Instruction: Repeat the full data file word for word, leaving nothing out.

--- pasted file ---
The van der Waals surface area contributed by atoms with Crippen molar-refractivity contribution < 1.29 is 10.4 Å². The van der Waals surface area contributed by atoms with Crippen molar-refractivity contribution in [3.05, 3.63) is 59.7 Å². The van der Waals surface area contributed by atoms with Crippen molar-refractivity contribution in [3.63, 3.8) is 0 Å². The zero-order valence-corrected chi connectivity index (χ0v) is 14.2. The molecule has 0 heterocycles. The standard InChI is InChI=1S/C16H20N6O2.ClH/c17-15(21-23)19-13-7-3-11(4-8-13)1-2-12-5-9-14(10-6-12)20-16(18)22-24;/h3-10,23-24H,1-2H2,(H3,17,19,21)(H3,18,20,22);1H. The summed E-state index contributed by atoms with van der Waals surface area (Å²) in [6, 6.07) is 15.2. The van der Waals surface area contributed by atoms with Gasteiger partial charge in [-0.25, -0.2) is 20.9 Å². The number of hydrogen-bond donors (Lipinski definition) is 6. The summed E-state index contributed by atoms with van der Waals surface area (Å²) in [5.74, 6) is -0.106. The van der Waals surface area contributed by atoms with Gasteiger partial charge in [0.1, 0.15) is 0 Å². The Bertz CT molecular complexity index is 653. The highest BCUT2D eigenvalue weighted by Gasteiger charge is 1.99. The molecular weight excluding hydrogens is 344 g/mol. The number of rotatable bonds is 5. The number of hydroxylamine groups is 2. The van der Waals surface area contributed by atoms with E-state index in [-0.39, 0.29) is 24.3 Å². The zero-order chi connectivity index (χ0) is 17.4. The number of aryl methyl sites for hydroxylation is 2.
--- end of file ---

The van der Waals surface area contributed by atoms with Crippen molar-refractivity contribution < 1.29 is 10.4 Å². The van der Waals surface area contributed by atoms with Crippen molar-refractivity contribution in [3.05, 3.63) is 59.7 Å². The van der Waals surface area contributed by atoms with Crippen molar-refractivity contribution in [3.63, 3.8) is 0 Å². The zero-order valence-corrected chi connectivity index (χ0v) is 14.2. The molecule has 0 heterocycles. The standard InChI is InChI=1S/C16H20N6O2.ClH/c17-15(21-23)19-13-7-3-11(4-8-13)1-2-12-5-9-14(10-6-12)20-16(18)22-24;/h3-10,23-24H,1-2H2,(H3,17,19,21)(H3,18,20,22);1H. The summed E-state index contributed by atoms with van der Waals surface area (Å²) in [6, 6.07) is 15.2. The van der Waals surface area contributed by atoms with Gasteiger partial charge in [-0.25, -0.2) is 20.9 Å². The number of hydrogen-bond donors (Lipinski definition) is 6. The summed E-state index contributed by atoms with van der Waals surface area (Å²) in [5.74, 6) is -0.106. The van der Waals surface area contributed by atoms with Gasteiger partial charge in [0.1, 0.15) is 0 Å². The Bertz CT molecular complexity index is 653. The highest BCUT2D eigenvalue weighted by Gasteiger charge is 1.99. The molecular weight excluding hydrogens is 344 g/mol. The number of rotatable bonds is 5. The number of hydroxylamine groups is 2. The van der Waals surface area contributed by atoms with E-state index in [-0.39, 0.29) is 24.3 Å². The zero-order chi connectivity index (χ0) is 17.4. The number of aryl methyl sites for hydroxylation is 2.